As well as public houses, the team have also spent a lot of time watching those 1950s b-movies which were the main inspiration for the project. The results are not so much all out parody as they are a faithful, and affectionate pastiche of films Bob Pipe is keen to defend. “Some of those classic Cold War era sci-fi films are really dreadful,” he suggests, “but they have a certain charm. I don’t know what it is about them. They’re quite eerie and leave you with an odd feeling. I’ve watched far too many of them now.”
“Bobby was very keen not to make it an all out parody,” adds James Wren. “We all have a love for those old films and wanted to stay faithful to them in lots of ways. The humour often comes from the sheer ‘Britishness’ of the characters, rather than at their expense.” Phil Whelans, a massive sci-fi fan, cites The Day The Earth Stood Still and Quatermass And The Pit as particular favourites. “I saw my character, Professor Langhorne, as a kind of stoic, save-the-day Quatermass type”, he states, before adding: “but then I acted it all wrong.”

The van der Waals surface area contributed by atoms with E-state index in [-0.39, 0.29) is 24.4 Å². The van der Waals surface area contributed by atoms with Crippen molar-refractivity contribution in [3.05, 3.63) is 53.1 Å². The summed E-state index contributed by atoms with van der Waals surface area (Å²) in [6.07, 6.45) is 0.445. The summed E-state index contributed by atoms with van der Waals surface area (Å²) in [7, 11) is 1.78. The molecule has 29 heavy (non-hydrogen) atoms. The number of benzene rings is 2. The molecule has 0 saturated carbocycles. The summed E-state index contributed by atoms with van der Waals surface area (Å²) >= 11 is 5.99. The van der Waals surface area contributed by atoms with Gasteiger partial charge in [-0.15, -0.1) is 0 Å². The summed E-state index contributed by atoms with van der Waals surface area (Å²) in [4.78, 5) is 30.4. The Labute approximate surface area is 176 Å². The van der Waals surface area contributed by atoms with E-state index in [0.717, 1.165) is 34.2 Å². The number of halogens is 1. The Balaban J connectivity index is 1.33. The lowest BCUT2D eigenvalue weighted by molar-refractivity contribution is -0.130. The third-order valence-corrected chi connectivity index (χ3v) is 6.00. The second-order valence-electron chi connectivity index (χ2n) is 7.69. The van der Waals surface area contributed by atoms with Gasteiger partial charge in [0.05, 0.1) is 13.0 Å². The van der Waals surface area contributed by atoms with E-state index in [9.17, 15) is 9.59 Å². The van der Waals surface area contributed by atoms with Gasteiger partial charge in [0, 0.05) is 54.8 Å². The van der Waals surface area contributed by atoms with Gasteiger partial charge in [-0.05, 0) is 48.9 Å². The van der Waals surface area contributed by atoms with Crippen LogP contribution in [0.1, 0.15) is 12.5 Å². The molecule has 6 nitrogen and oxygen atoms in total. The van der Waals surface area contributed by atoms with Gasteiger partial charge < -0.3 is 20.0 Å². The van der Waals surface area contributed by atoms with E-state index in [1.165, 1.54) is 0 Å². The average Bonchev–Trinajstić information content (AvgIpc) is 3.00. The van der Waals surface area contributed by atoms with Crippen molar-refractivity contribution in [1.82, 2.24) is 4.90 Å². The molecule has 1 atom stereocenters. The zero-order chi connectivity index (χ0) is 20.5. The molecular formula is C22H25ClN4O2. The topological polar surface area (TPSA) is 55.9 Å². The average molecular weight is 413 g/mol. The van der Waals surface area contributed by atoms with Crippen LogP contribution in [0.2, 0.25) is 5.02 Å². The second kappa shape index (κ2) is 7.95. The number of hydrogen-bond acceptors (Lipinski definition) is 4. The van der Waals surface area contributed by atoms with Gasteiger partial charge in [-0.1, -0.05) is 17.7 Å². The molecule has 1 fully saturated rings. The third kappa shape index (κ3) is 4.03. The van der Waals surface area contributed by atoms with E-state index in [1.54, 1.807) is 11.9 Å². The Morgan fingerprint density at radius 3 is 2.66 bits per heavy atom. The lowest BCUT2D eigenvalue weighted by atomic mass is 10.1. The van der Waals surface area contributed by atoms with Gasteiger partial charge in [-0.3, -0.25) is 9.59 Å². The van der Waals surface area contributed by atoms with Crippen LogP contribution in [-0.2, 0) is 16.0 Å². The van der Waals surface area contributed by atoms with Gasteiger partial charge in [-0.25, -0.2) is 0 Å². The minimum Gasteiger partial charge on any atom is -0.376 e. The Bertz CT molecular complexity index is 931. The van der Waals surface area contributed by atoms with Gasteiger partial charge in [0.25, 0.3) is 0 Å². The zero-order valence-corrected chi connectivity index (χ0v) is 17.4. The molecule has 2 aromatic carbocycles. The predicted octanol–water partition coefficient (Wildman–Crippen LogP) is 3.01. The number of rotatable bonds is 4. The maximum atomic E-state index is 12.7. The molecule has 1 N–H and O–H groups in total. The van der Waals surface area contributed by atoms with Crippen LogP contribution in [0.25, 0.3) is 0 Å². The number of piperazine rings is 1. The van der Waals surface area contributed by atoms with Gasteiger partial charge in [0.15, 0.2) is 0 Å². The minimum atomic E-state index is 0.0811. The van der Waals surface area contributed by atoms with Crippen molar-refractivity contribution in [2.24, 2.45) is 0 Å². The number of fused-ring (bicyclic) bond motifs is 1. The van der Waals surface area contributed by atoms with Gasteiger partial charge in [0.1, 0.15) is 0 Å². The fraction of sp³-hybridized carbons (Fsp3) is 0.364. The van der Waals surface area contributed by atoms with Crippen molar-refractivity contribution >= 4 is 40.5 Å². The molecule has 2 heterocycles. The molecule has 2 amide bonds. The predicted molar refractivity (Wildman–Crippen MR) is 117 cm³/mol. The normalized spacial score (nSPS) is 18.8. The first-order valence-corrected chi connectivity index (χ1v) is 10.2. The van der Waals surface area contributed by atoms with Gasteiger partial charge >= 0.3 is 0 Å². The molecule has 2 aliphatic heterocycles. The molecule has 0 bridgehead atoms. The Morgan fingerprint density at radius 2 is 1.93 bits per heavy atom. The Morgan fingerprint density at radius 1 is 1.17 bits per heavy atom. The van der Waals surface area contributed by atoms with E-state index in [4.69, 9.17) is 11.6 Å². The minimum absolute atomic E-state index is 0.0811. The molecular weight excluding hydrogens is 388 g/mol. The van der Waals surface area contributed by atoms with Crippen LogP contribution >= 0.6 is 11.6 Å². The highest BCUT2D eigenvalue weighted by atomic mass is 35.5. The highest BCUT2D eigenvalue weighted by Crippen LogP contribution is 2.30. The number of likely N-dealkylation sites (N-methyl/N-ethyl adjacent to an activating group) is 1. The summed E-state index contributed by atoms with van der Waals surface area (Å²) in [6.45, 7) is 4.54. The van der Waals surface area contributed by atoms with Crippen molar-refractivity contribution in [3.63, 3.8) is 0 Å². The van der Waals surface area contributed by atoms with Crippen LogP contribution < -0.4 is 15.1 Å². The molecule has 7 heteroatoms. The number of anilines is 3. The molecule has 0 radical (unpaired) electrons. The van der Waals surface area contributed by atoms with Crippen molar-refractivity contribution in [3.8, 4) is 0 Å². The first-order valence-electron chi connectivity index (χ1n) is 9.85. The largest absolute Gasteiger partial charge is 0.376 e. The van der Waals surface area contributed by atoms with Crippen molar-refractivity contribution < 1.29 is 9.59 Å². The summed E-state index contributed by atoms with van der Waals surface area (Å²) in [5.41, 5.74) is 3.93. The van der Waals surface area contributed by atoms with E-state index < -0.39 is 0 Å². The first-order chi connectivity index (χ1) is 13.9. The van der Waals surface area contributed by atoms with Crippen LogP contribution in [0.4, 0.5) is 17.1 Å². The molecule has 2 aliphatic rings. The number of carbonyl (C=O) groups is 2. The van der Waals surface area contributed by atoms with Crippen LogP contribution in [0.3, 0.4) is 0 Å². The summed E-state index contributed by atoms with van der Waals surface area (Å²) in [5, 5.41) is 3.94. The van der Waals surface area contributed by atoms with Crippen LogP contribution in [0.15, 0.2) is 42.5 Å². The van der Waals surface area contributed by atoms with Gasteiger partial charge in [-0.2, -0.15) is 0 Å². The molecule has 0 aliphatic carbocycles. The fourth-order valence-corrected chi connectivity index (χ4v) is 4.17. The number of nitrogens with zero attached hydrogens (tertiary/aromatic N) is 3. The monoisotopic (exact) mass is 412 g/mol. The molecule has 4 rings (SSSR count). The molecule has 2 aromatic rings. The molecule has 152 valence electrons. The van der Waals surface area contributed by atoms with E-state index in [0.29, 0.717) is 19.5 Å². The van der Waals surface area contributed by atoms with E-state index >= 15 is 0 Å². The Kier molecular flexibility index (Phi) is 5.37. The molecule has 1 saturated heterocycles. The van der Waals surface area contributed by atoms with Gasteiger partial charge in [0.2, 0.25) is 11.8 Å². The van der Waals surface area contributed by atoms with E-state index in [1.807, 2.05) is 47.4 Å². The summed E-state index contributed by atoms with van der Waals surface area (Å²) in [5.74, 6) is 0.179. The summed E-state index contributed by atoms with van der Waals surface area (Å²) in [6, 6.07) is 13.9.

The main difference, perhaps, to the films of old is that their slow pace has been replaced with the rapid editing of today – which, of course, helps the method of delivery to the audience. “There is more of a challenge to make everything count on the internet,” reveals Bob. “I noticed when I worked on ComedyBox that a lot of sketches from my favourite shows like Big Train and Monty Python were not as funny when split up on YouTube. Every sketch has to be of a high standard to get people to continue watching and coming back to it.”